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William Gilson has commented on (5) products.

Veganish: The Omnivore's Guide to Plant-Based Cooking by Mielle Chenier Cowan Rose
Veganish: The Omnivore's Guide to Plant-Based Cooking

William Gilson, February 28, 2015

Note: In 2011, the author published Piece of My Heart, which has since been wrapped up in this book.

This book is a unique mix of recipes, nutritional information, and a brief look at industrialized foods. The author lived two decades as a vegetarian/vegan before modifying her diet to include some animal-based foods. Trained as a chef and having spent considerable time educating herself on human nutritional needs, her knowledge comes through in a clear, organized manner in this book.

The author starts off by acknowledging that the choices we make in what we eat are deeply personal. She doesn’t tell one what to eat in this book, but presents plenty of information for those curious about what they are eating and where it comes from. For those that have read The Omnivore’s Dilemma or In Defense of Food, both authored by Michael Pollan, this book would make an excellent companion book because of its recipes and additional voice concerning nutritional eating.

I enjoyed the author’s personal story about her transition from vegetarian to vegan to veganish ��" allowing some carefully selected animal-based products in to her diet. Even more so, I enjoyed the sections that explained why preparing certain foods certain ways brings out more nutrition. For instance, I knew so little about cooking/baking with nuts before listening to this book. Now, I am tempted to try making my own fresh nut milk at home. Also, I didn’t realize that mincing certain herbs really does release more of their flavor and nutrients into whatever dish you are making ��" I tend to chop my herbs big but now I think I will take the extra time to mince.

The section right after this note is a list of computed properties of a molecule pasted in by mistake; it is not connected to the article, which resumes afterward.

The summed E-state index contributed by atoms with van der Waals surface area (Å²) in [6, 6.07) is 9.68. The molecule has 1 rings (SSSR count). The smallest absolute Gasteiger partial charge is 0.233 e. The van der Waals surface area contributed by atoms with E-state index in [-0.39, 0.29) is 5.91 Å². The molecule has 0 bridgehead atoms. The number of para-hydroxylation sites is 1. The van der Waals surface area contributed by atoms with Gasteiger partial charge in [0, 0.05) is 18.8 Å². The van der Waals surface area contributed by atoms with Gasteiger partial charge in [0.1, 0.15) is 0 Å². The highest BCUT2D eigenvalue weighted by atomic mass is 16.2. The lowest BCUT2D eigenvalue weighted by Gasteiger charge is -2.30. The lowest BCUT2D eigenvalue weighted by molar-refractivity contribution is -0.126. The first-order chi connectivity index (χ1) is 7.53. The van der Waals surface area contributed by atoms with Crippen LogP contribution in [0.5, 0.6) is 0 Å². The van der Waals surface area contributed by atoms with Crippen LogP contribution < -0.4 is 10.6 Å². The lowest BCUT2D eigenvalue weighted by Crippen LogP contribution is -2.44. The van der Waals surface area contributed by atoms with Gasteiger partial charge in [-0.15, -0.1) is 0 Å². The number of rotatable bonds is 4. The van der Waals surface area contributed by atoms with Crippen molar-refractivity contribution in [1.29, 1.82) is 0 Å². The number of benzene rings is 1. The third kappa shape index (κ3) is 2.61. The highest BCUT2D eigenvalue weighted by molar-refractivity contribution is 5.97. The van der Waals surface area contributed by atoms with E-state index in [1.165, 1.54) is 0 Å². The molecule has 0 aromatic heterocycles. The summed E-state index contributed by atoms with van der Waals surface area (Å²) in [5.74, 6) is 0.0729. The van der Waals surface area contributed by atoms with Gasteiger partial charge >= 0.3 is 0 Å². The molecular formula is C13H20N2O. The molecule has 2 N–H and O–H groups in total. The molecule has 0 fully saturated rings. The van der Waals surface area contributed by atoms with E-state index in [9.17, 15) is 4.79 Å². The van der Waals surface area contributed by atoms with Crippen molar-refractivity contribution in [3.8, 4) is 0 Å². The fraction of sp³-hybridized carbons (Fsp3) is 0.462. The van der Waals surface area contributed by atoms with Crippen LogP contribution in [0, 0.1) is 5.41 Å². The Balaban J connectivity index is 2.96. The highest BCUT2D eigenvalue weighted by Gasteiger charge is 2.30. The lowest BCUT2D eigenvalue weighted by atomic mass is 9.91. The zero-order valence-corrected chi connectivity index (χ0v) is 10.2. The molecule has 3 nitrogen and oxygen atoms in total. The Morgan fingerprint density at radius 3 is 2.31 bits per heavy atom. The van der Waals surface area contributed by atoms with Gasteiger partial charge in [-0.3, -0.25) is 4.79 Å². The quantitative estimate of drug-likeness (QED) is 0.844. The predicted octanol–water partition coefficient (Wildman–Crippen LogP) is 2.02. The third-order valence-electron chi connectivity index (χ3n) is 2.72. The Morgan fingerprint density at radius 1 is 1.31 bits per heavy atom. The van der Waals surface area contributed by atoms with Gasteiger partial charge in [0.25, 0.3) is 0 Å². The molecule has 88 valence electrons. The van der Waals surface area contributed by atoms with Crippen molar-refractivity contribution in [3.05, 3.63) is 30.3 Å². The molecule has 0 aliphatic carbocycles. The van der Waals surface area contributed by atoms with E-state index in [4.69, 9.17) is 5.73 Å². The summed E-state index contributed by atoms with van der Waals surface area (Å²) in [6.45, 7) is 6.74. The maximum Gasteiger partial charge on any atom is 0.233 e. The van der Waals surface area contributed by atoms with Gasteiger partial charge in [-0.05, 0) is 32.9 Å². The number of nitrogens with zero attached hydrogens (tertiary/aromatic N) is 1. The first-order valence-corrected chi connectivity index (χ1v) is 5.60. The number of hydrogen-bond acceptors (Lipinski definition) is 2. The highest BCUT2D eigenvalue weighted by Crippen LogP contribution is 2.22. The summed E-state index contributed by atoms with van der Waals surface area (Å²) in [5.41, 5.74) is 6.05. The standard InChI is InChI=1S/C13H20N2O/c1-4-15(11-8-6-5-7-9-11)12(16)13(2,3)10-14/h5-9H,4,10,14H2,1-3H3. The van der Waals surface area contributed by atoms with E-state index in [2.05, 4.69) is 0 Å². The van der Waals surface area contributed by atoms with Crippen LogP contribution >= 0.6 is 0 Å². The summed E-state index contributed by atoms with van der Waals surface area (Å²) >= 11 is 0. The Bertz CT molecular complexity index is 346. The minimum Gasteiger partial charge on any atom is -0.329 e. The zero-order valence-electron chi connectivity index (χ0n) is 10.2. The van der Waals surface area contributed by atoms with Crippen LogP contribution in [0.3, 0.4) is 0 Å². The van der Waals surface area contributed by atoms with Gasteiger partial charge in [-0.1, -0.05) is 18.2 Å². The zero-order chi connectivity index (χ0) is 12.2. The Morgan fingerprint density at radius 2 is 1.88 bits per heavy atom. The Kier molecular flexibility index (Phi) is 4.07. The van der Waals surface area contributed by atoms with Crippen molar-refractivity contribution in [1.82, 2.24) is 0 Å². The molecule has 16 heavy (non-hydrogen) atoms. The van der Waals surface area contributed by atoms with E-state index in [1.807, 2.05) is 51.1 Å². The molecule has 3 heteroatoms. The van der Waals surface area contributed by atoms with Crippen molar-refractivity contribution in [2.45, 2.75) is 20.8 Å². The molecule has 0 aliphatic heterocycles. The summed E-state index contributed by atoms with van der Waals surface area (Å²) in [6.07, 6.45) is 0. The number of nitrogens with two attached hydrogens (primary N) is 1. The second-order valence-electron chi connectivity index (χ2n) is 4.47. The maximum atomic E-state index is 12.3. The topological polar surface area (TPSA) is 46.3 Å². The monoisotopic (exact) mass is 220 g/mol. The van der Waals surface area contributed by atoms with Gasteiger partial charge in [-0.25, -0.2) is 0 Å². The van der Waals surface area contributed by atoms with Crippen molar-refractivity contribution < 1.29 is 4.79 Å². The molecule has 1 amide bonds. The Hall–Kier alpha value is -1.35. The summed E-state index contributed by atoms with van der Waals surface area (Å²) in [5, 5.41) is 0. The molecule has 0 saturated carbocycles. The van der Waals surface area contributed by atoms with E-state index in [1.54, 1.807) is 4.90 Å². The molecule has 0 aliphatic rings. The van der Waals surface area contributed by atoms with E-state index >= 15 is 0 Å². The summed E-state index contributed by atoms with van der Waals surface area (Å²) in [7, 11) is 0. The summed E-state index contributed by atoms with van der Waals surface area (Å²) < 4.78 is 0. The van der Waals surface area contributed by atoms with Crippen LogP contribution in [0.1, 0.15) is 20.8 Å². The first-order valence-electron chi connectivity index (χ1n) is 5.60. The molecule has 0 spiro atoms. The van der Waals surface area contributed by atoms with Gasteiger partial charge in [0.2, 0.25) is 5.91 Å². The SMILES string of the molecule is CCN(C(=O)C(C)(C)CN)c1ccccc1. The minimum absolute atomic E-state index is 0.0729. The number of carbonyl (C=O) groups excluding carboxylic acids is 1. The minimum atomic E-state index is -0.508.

There were several foods that I was not familiar with, and this excited me because I do enjoy exploring food. One example is the sea plant kombu which is an edible kelp. This book suggests using it in cooking beans to assist in reducing the often resultant flatulence and to increase the nutrient value of the bean dish. Just on a side note: I couldn’t figure out how to spell kombu and contacted the author via her website. She swiftly got back to me with the info! Awesome!

This book is definitely worth listening to again or purchasing a visual copy. I especially liked the variations in recipes; often a vegan or vegetarian version would be given followed by an omnivore’s version. Plus, some sections, such as the dressings, one could learn the basics and then modify to accommodate tastes or what is in season. Excellent addition to the cookbook shelf!
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The Innovators: How a Group of Hackers, Geniuses, and Geeks Created the Digital Revolution by Walter Isaacson
The Innovators: How a Group of Hackers, Geniuses, and Geeks Created the Digital Revolution

William Gilson, January 16, 2015

Folks, this review will be a little different. I gave this book a try, even made it to the third disc, and couldn’t get into it. A lot of the historical references and technical talk were unfamiliar to me (I’m a biologist, not a computer scientist), so the significance of much of the book was lost on me. However, My Main Man (M3) is a computer scientist and was totally caught up in this book. He kindly wrote the following review for my blog.